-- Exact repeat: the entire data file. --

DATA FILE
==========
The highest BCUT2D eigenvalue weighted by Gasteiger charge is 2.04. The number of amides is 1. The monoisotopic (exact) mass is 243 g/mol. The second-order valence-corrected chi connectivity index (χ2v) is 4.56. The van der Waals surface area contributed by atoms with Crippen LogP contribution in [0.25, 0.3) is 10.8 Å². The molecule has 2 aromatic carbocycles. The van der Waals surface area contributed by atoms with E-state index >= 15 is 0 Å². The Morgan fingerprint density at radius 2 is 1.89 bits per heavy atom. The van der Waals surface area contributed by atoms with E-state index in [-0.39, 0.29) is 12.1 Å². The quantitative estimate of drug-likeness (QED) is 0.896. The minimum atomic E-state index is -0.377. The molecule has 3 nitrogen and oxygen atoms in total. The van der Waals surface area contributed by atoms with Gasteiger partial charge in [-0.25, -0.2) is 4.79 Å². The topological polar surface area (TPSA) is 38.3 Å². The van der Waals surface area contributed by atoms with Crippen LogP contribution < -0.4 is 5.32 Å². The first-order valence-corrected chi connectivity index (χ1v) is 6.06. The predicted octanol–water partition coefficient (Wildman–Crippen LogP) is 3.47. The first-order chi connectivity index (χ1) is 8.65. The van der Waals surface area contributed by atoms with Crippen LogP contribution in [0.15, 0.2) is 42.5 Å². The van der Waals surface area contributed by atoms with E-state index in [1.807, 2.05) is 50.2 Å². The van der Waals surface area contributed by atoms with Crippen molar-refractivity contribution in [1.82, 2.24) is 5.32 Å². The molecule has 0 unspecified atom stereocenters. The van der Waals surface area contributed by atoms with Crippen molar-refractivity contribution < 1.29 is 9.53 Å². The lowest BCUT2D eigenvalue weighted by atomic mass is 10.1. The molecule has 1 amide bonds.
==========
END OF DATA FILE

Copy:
The highest BCUT2D eigenvalue weighted by Gasteiger charge is 2.04. The number of amides is 1. The monoisotopic (exact) mass is 243 g/mol. The second-order valence-corrected chi connectivity index (χ2v) is 4.56. The van der Waals surface area contributed by atoms with Crippen LogP contribution in [0.25, 0.3) is 10.8 Å². The molecule has 2 aromatic carbocycles. The van der Waals surface area contributed by atoms with E-state index >= 15 is 0 Å². The Morgan fingerprint density at radius 2 is 1.89 bits per heavy atom. The van der Waals surface area contributed by atoms with E-state index in [-0.39, 0.29) is 12.1 Å². The quantitative estimate of drug-likeness (QED) is 0.896. The minimum atomic E-state index is -0.377. The molecule has 3 nitrogen and oxygen atoms in total. The van der Waals surface area contributed by atoms with Gasteiger partial charge in [-0.25, -0.2) is 4.79 Å². The topological polar surface area (TPSA) is 38.3 Å². The van der Waals surface area contributed by atoms with Crippen LogP contribution < -0.4 is 5.32 Å². The first-order valence-corrected chi connectivity index (χ1v) is 6.06. The predicted octanol–water partition coefficient (Wildman–Crippen LogP) is 3.47. The first-order chi connectivity index (χ1) is 8.65. The van der Waals surface area contributed by atoms with Crippen LogP contribution in [0.15, 0.2) is 42.5 Å². The van der Waals surface area contributed by atoms with E-state index in [1.807, 2.05) is 50.2 Å². The van der Waals surface area contributed by atoms with Crippen molar-refractivity contribution in [1.82, 2.24) is 5.32 Å². The molecule has 0 unspecified atom stereocenters. The van der Waals surface area contributed by atoms with Crippen molar-refractivity contribution < 1.29 is 9.53 Å². The lowest BCUT2D eigenvalue weighted by atomic mass is 10.1. The molecule has 1 amide bonds.